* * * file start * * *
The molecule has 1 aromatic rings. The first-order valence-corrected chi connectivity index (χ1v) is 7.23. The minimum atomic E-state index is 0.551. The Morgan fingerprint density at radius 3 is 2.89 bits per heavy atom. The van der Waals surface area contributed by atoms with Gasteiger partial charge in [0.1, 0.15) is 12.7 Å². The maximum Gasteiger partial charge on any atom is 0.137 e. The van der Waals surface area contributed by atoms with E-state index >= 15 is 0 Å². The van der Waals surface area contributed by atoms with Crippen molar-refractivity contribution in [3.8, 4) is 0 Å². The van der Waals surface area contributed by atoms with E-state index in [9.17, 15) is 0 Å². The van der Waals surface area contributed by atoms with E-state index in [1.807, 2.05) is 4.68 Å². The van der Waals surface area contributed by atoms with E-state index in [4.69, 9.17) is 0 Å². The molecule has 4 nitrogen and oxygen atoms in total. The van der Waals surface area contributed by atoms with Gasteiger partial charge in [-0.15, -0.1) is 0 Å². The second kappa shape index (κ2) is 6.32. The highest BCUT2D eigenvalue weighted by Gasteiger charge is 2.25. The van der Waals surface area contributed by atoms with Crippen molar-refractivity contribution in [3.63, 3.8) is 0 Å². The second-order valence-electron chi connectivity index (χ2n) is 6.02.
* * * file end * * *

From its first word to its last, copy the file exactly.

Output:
The molecule has 1 aromatic rings. The first-order valence-corrected chi connectivity index (χ1v) is 7.23. The minimum atomic E-state index is 0.551. The Morgan fingerprint density at radius 3 is 2.89 bits per heavy atom. The van der Waals surface area contributed by atoms with Gasteiger partial charge in [0.1, 0.15) is 12.7 Å². The maximum Gasteiger partial charge on any atom is 0.137 e. The van der Waals surface area contributed by atoms with E-state index >= 15 is 0 Å². The van der Waals surface area contributed by atoms with Crippen molar-refractivity contribution in [3.8, 4) is 0 Å². The van der Waals surface area contributed by atoms with E-state index in [9.17, 15) is 0 Å². The van der Waals surface area contributed by atoms with E-state index in [1.807, 2.05) is 4.68 Å². The van der Waals surface area contributed by atoms with E-state index in [4.69, 9.17) is 0 Å². The molecule has 4 nitrogen and oxygen atoms in total. The van der Waals surface area contributed by atoms with Gasteiger partial charge in [-0.15, -0.1) is 0 Å². The second kappa shape index (κ2) is 6.32. The highest BCUT2D eigenvalue weighted by Gasteiger charge is 2.25. The van der Waals surface area contributed by atoms with Crippen molar-refractivity contribution in [3.63, 3.8) is 0 Å². The second-order valence-electron chi connectivity index (χ2n) is 6.02.